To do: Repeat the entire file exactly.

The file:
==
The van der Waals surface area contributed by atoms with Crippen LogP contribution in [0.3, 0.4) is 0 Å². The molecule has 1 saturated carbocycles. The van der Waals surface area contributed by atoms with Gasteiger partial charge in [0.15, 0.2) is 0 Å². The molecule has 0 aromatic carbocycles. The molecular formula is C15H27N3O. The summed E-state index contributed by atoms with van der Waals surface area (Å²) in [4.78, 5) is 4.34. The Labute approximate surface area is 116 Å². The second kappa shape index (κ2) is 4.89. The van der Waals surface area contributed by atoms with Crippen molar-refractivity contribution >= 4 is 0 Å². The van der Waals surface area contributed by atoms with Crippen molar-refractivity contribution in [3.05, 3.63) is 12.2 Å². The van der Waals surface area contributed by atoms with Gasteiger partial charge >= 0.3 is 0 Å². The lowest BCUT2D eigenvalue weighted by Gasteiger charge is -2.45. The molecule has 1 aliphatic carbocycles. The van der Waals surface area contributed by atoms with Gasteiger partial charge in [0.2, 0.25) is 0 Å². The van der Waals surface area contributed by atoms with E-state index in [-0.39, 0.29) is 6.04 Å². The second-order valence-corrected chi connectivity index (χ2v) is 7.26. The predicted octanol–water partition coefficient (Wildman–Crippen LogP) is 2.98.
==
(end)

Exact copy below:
The van der Waals surface area contributed by atoms with Crippen LogP contribution in [0.3, 0.4) is 0 Å². The molecule has 1 saturated carbocycles. The van der Waals surface area contributed by atoms with Gasteiger partial charge in [0.15, 0.2) is 0 Å². The molecule has 0 aromatic carbocycles. The molecular formula is C15H27N3O. The summed E-state index contributed by atoms with van der Waals surface area (Å²) in [4.78, 5) is 4.34. The Labute approximate surface area is 116 Å². The second kappa shape index (κ2) is 4.89. The van der Waals surface area contributed by atoms with Crippen molar-refractivity contribution >= 4 is 0 Å². The van der Waals surface area contributed by atoms with Crippen molar-refractivity contribution in [3.05, 3.63) is 12.2 Å². The van der Waals surface area contributed by atoms with Gasteiger partial charge >= 0.3 is 0 Å². The lowest BCUT2D eigenvalue weighted by Gasteiger charge is -2.45. The molecule has 1 aliphatic carbocycles. The van der Waals surface area contributed by atoms with Gasteiger partial charge in [0.2, 0.25) is 0 Å². The van der Waals surface area contributed by atoms with E-state index in [-0.39, 0.29) is 6.04 Å². The second-order valence-corrected chi connectivity index (χ2v) is 7.26. The predicted octanol–water partition coefficient (Wildman–Crippen LogP) is 2.98.